As of end-2021, the matter is still pending a final conclusion but this hurdle appears to not have deterred various Indian plant-based dairy firms from going ahead and launching new products, such as alt foods which launched its plant-based sorghum, millet, amaranth and oat drink in December 2021. Of note though is that the product is being called a ‘plant-based drink’​ which consumers are asked to ‘use it like milk’​, perhaps in an attempt to avoid needing to make label changes if the ban goes through.

Down Below, Australia is also having a hard time of it as although there are no formal bans in place, Minister for Agriculture David Littleproud has been less than willing to give the nod to the use of conventional meat and dairy terms for plant-based labelling, even previously hosting roundtables​ for the plant-based sector to discuss this with meat and dairy industry representatives.

The Ministerial Forum on Food Regulation previously twice declined to change current regulations to ban the use of conventional meat and dairy terms, but earlier this year the Australian government launched a public inquiry into the subject, drawing heated debate from both sides of the fence.

Unsurprisingly, the meat and dairy industry maintained that using conventional terms would be ‘misleading’​, whereas plant-based representatives maintained that current qualifiers such as ‘vegie’ and ‘meat-free’ are ‘fit-for-purpose’​ with no evidence of consumer confusion.

The public inquiry committee will present its report on or before the end of February 2022, which is likely to again cause a ripple in the industry either way.

 

South Korea looks to mandate raw material origin labelling for imported foods

Over in South Korea, the government has proposed draft regulations to label the origin of raw materials for all imported agriculture, aquaculture and processed foods. Currently, the country of origin is mandatory for raw materials, but the draft​ states that additional information on the city, province or prefecture now needs to be indicated.

This draft was first announced in May 2021, following Japan’s decision to release more than one million tonnes of treated radioactive water from the Fukushima nuclear plant into the Pacific Ocean, which was met with criticism from South Korea, China, Taiwan and New Zealand.

"In order to ensure the people's right to know and a safe food consumption, the raw materials of imported agricultural and fishery products are to be labelled with the country of origin respectively, and the method of labelling the country of origin is to be marked with the district name​,” stated the draft regulations.

The policy is meant to apply to all imported foods into South Korea, not just Japan, and as of the end of 2021, no updates have yet been made to progress the draft into a formal regulation.

Dr Frank Kim, founder and CEO of SEAH Bio said the draft had been critically associated with the political issues between the South Korean and Japanese governments, urging that this be handled sensitively amid political issues

 “While the draft did not specifically call out Japan, the main purpose of this draft was to eliminate imports of Japanese fishery products which may have an adverse effect politically, and may have issues in around the fair trade topic. Due to this reason, this would be handled very carefully​,” said Dr Kim.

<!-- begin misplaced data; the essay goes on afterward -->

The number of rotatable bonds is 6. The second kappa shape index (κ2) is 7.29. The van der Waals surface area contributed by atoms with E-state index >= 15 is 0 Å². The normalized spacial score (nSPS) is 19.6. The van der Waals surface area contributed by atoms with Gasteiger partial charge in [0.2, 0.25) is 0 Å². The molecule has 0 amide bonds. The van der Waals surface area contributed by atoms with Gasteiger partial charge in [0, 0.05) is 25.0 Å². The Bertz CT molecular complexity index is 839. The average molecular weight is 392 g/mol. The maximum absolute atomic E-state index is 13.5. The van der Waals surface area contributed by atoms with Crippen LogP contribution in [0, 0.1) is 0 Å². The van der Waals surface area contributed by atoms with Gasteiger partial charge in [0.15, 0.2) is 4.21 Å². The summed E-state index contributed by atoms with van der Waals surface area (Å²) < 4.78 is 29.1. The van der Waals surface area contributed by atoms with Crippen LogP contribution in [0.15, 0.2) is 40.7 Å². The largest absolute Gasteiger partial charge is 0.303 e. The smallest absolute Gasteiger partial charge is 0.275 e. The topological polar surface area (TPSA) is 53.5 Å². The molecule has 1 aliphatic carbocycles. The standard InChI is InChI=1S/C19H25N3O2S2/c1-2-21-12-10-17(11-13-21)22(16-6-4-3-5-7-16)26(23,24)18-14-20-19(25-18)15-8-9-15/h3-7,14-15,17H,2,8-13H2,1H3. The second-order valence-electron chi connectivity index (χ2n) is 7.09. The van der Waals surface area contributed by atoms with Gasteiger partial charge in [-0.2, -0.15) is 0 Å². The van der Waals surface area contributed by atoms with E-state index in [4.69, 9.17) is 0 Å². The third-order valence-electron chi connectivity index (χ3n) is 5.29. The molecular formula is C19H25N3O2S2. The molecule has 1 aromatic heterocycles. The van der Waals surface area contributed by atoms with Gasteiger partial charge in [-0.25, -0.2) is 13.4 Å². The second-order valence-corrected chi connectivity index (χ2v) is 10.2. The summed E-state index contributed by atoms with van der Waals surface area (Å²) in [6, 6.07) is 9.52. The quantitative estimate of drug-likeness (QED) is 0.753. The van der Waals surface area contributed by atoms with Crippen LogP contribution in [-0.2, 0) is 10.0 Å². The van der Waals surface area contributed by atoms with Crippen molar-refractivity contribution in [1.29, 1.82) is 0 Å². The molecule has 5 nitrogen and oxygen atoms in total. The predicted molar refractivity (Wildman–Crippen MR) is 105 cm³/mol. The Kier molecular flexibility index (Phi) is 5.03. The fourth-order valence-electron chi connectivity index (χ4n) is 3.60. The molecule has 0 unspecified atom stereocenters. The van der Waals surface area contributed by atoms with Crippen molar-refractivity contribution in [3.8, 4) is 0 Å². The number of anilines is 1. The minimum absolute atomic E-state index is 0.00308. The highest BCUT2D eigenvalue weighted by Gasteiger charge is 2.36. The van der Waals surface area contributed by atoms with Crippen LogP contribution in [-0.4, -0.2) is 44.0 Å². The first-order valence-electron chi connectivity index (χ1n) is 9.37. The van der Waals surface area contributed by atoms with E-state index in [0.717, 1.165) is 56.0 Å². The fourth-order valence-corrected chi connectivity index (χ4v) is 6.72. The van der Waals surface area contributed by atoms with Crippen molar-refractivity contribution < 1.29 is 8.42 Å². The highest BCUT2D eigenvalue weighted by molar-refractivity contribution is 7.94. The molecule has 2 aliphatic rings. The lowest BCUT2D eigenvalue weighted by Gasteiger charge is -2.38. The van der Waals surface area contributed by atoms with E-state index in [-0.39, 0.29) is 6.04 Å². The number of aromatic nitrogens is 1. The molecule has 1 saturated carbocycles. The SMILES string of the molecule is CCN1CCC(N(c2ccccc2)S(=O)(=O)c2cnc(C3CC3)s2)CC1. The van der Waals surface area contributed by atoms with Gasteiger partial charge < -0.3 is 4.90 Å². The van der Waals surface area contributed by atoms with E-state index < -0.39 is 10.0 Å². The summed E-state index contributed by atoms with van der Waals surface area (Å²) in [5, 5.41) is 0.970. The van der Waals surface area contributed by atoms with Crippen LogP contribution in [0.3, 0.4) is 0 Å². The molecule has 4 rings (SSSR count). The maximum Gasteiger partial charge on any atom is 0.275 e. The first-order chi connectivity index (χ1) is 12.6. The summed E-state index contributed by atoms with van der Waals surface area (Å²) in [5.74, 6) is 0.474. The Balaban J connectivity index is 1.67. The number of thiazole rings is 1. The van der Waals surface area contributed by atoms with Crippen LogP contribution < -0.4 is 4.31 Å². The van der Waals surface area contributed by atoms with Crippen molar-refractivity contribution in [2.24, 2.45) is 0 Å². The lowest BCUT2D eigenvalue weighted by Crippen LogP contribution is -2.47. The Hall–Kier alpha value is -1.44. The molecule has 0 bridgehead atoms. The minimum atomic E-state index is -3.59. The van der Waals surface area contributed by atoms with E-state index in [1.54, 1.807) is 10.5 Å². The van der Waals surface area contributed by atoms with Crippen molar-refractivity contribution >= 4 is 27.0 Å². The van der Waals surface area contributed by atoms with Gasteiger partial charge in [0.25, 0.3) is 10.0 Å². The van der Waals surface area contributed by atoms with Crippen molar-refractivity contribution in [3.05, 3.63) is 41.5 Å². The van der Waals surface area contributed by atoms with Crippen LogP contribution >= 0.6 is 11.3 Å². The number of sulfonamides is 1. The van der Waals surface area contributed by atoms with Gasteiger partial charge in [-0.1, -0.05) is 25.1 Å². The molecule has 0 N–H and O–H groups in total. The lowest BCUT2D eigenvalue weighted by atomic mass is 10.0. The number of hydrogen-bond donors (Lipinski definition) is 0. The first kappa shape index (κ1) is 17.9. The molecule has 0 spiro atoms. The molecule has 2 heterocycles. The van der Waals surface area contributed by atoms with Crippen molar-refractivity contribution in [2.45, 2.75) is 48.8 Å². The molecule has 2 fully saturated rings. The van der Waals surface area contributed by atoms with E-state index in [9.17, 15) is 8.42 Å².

SEAH Bio is a South Korean-based regulatory consultancy specialising in nutraceutical, pharmaceutical and processed foods regulations.

However, Kim said recently authorities in South Korea have been aggressive in the crackdown of products without mention of the country of origin, especially from Japan – so much so that the fine for violating this has been raised from KRW200mn (US$170,000) to KRW1bn (US$844,000) for businesses responsible for importing products without listing the country of origin.

 

Japan regulations on food additives coming into effect

In Japan, the local Consumer Affairs Agency announced in 2020 that all additives​ will need to be declared in a unified way, no matter whether they are natural or artificial, by March 31 2022 - which means that all food and beverage manufacturing companies are given until this date to remove the use of "synthetic" and "artificial" terms on their products’ ingredient list.

These terms are typically associated with additives including sweeteners, colourants, preservatives, flavourings and fragrances.

According to CAA, consumers tend to avoid products labelled with the words "synthetic" and "artificial" when it comes to food additives, with some getting the false impression that these are dangerous, even though they have been certified by the government.

With this new policy, consumers will not be able to distinguish between natural and artificial additives based on the ingredient list alone. But if manufacturers wish to, they can provide more information on the additive used in any section of the product label except the ingredient list, this way consumers can crosscheck if they want to.

The policy was first announced in March 2020, giving companies two years to implement the change. “Quite a number of manufacturers started to voluntarily avoid using "synthetic" and "artificial" on their labels a few years back, hence we believe a lot of them have already completed this transition​,” said Hiroyuki Kawai, CEO of Label Bank, a Japan-based consultancy firm.

This change also applies to imported food and beverages, “We believe the number of imported products that are greatly affected by this policy amendment will remain probably low​.”